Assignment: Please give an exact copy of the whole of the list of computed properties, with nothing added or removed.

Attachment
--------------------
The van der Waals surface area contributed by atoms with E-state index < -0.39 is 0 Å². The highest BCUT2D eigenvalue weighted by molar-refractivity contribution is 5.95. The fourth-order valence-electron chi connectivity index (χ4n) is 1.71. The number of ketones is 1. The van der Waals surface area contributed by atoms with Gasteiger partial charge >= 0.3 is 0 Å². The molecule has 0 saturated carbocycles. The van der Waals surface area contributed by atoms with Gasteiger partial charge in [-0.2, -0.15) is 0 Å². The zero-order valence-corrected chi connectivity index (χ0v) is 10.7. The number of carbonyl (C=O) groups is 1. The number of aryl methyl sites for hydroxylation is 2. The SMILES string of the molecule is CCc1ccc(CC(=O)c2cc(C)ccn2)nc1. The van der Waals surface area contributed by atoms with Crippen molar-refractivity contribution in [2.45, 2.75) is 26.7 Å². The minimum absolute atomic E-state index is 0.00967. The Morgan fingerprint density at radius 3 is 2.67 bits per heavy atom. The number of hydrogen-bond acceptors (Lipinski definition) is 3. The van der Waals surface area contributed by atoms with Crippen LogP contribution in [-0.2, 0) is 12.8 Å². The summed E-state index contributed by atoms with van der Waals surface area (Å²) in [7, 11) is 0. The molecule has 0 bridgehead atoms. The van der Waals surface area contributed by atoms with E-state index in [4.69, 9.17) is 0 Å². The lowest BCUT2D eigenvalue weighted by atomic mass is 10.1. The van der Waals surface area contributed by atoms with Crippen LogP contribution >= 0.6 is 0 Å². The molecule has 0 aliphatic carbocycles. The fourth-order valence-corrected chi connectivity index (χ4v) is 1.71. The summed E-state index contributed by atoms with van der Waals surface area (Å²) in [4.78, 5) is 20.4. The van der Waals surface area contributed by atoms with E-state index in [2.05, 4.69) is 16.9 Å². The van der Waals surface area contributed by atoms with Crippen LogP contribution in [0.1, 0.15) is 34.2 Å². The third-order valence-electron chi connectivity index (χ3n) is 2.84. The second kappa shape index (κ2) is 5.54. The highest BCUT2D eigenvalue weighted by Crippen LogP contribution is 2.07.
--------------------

The van der Waals surface area contributed by atoms with E-state index < -0.39 is 0 Å². The highest BCUT2D eigenvalue weighted by molar-refractivity contribution is 5.95. The fourth-order valence-electron chi connectivity index (χ4n) is 1.71. The number of ketones is 1. The van der Waals surface area contributed by atoms with Gasteiger partial charge >= 0.3 is 0 Å². The molecule has 0 saturated carbocycles. The van der Waals surface area contributed by atoms with Gasteiger partial charge in [-0.2, -0.15) is 0 Å². The zero-order valence-corrected chi connectivity index (χ0v) is 10.7. The number of carbonyl (C=O) groups is 1. The number of aryl methyl sites for hydroxylation is 2. The SMILES string of the molecule is CCc1ccc(CC(=O)c2cc(C)ccn2)nc1. The van der Waals surface area contributed by atoms with Crippen molar-refractivity contribution in [2.45, 2.75) is 26.7 Å². The minimum absolute atomic E-state index is 0.00967. The Morgan fingerprint density at radius 3 is 2.67 bits per heavy atom. The number of hydrogen-bond acceptors (Lipinski definition) is 3. The van der Waals surface area contributed by atoms with Crippen LogP contribution in [-0.2, 0) is 12.8 Å². The summed E-state index contributed by atoms with van der Waals surface area (Å²) in [7, 11) is 0. The molecule has 0 bridgehead atoms. The van der Waals surface area contributed by atoms with E-state index in [4.69, 9.17) is 0 Å². The lowest BCUT2D eigenvalue weighted by atomic mass is 10.1. The van der Waals surface area contributed by atoms with Crippen LogP contribution >= 0.6 is 0 Å². The molecule has 0 aliphatic carbocycles. The fourth-order valence-corrected chi connectivity index (χ4v) is 1.71. The summed E-state index contributed by atoms with van der Waals surface area (Å²) in [4.78, 5) is 20.4. The van der Waals surface area contributed by atoms with E-state index in [2.05, 4.69) is 16.9 Å². The van der Waals surface area contributed by atoms with Crippen LogP contribution in [0.1, 0.15) is 34.2 Å². The third-order valence-electron chi connectivity index (χ3n) is 2.84. The second kappa shape index (κ2) is 5.54. The highest BCUT2D eigenvalue weighted by Crippen LogP contribution is 2.07.